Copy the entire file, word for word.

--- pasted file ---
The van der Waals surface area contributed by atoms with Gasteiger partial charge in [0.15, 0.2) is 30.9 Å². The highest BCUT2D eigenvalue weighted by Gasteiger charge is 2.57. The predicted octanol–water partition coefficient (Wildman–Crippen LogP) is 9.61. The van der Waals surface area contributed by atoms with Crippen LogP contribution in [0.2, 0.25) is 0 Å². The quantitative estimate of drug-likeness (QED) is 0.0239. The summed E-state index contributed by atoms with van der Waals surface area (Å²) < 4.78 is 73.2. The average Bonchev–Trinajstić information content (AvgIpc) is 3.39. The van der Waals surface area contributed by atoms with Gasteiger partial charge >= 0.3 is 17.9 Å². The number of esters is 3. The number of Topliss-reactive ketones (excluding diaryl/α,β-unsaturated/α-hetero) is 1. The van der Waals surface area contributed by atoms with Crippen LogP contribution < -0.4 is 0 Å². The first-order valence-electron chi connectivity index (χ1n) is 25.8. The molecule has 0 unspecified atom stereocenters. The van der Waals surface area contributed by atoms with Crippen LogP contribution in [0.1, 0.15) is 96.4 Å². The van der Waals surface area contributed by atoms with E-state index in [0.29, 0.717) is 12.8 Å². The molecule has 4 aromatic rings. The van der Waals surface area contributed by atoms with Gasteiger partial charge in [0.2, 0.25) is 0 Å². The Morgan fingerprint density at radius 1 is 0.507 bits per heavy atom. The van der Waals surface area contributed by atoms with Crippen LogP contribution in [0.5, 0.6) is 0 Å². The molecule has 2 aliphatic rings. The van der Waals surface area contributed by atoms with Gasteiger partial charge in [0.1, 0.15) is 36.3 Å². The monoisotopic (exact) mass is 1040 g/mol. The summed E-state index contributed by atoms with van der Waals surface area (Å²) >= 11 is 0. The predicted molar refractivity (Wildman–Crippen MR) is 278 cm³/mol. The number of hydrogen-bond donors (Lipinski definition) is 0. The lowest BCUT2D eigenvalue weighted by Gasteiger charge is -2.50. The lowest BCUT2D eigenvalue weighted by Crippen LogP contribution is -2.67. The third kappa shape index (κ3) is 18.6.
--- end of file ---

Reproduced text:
The van der Waals surface area contributed by atoms with Gasteiger partial charge in [0.15, 0.2) is 30.9 Å². The highest BCUT2D eigenvalue weighted by Gasteiger charge is 2.57. The predicted octanol–water partition coefficient (Wildman–Crippen LogP) is 9.61. The van der Waals surface area contributed by atoms with Crippen LogP contribution in [0.2, 0.25) is 0 Å². The quantitative estimate of drug-likeness (QED) is 0.0239. The summed E-state index contributed by atoms with van der Waals surface area (Å²) < 4.78 is 73.2. The average Bonchev–Trinajstić information content (AvgIpc) is 3.39. The van der Waals surface area contributed by atoms with Gasteiger partial charge >= 0.3 is 17.9 Å². The number of esters is 3. The number of Topliss-reactive ketones (excluding diaryl/α,β-unsaturated/α-hetero) is 1. The van der Waals surface area contributed by atoms with Crippen LogP contribution < -0.4 is 0 Å². The first-order valence-electron chi connectivity index (χ1n) is 25.8. The molecule has 0 unspecified atom stereocenters. The van der Waals surface area contributed by atoms with Crippen LogP contribution in [0.1, 0.15) is 96.4 Å². The van der Waals surface area contributed by atoms with E-state index in [0.29, 0.717) is 12.8 Å². The molecule has 4 aromatic rings. The van der Waals surface area contributed by atoms with Gasteiger partial charge in [0.2, 0.25) is 0 Å². The Morgan fingerprint density at radius 1 is 0.507 bits per heavy atom. The van der Waals surface area contributed by atoms with Crippen LogP contribution in [0.5, 0.6) is 0 Å². The molecule has 2 aliphatic rings. The van der Waals surface area contributed by atoms with Gasteiger partial charge in [0.1, 0.15) is 36.3 Å². The monoisotopic (exact) mass is 1040 g/mol. The summed E-state index contributed by atoms with van der Waals surface area (Å²) >= 11 is 0. The predicted molar refractivity (Wildman–Crippen MR) is 278 cm³/mol. The number of hydrogen-bond donors (Lipinski definition) is 0. The lowest BCUT2D eigenvalue weighted by Gasteiger charge is -2.50. The lowest BCUT2D eigenvalue weighted by Crippen LogP contribution is -2.67. The third kappa shape index (κ3) is 18.6.